Miyazaki also explains that it is hard for a company’s brand to stand out in a space where there are many more competitors than found in the physical marketplace. A candidate with an account on LinkedIn might very easily see several online job postings related to her skills and interests as she scrolls down her home page. Candidates could also follow a number of companies on linkedIn and Facebook, or through job board widgets and applications, and thus receive a myriad of information from various companies intended to attract the very same talent.
Increased interactivity might also get the public used to a level of relationship that the company might not be able to maintain over time due to constraints in resources. Miyazaki explains that companies stopped funding interactive marketing initiatives as new ROI metrics started to show unhealthy returns. This led to reduced online interactions with clients and greater potential for customer dissatisfaction to arise.
The same could very well be experienced by recruiters and potential candidates. While good recruiters build a pipeline of candidates who they will contact when needed, many candidates will come back to a company’s social networking site expecting the same level of service they received the first time they interacted with the company. In addition, candidates might also be disappointed if a company purports to have an online presence but does very little to make full use of it. Candidates might not be impressed at all if they find a poorly developed site with few or no updates, postings, and thus very little interactivity.
The lessons e-marketing professionals have learned are invaluable and must be considered when planning an e-recruitment strategy. To do so, consider the following 3 questions:
- What will be your department’s service standards for candidates reached via e-marketing efforts?
You might decide that these standards will not be different than the ones you currently have. However, you must consider the effects of the transparent and viral nature of the internet in how you will interact with candidates who are reached through e-marketing efforts.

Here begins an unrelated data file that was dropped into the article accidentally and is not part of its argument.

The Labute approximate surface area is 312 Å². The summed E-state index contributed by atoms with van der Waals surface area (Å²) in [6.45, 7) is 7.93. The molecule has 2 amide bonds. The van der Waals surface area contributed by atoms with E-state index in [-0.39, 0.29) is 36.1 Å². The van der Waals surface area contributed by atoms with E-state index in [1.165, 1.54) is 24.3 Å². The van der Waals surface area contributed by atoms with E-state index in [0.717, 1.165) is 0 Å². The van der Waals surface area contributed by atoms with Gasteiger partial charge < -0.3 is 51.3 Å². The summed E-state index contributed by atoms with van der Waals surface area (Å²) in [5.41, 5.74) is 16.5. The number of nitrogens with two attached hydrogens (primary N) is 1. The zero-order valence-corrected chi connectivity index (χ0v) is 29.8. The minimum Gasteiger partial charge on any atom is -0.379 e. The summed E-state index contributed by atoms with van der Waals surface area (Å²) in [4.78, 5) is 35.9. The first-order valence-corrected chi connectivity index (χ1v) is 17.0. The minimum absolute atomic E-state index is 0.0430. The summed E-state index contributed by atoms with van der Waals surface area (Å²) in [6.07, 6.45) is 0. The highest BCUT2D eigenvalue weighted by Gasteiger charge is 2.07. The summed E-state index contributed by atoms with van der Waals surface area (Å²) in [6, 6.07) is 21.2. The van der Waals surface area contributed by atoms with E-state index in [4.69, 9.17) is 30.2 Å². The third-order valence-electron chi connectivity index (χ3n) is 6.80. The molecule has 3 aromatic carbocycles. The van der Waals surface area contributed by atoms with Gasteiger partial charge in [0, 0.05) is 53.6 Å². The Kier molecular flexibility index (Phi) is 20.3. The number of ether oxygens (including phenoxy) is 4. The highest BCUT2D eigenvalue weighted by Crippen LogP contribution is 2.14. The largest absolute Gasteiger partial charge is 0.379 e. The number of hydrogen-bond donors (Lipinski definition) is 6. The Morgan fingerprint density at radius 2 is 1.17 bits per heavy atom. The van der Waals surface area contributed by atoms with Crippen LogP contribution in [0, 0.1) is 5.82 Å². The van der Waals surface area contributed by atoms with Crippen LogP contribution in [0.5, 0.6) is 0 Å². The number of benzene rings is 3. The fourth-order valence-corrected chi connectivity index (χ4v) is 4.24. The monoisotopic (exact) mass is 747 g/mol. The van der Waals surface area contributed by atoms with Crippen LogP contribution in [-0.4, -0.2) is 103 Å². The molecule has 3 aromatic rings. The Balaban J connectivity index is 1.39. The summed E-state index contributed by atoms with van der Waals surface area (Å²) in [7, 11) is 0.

- Do you have the human resources and time needed to effectively carry out your e-recruitment strategy and service standards?
You will need to consider your department’s current skills and capacity in order to effectively deploy and sustain your service standards. You might decide to do training for your staff to gain the skills needed for effective online communication; or you might need to review current work processes and assignments to ensure your staff has the time needed to carry out the strategy and to deal with any level of interactivity.
- Is your e-recruitment strategy robust enough to find the talent you want, and to increase your employer brand and recognition in the marketplace?
You might need to find out what your competitors are currently doing: What’s working and not working. Based on this information, make sure your strategy is a step ahead and that you have sound metrics to assess the effectiveness and return on investment or interactivity that you forecasted. We could probably write several blog posts on this subject alone.
As the search for specialized skills becomes more difficult, the use of social media and e-marketing tools in recruitment efforts will be instrumental in finding the talent employers need and increasing employer brand recognition. The resulting employer-candidate interactivity could have both positive and negative effects on these recruiting goals. This type of communication happening in novel channels may very easily pose risks that may require different service standards, new skill sets, and a different capacity depending on the extent of the strategy. Consider the lessons e-marketing professionals have learned and make sure you are incorporating them into the planning and implementation of your company’s e-recruitment strategy. May your strategy succeed!
Look forward to hearing about your experience and observations.
Aleister Avila, SPHR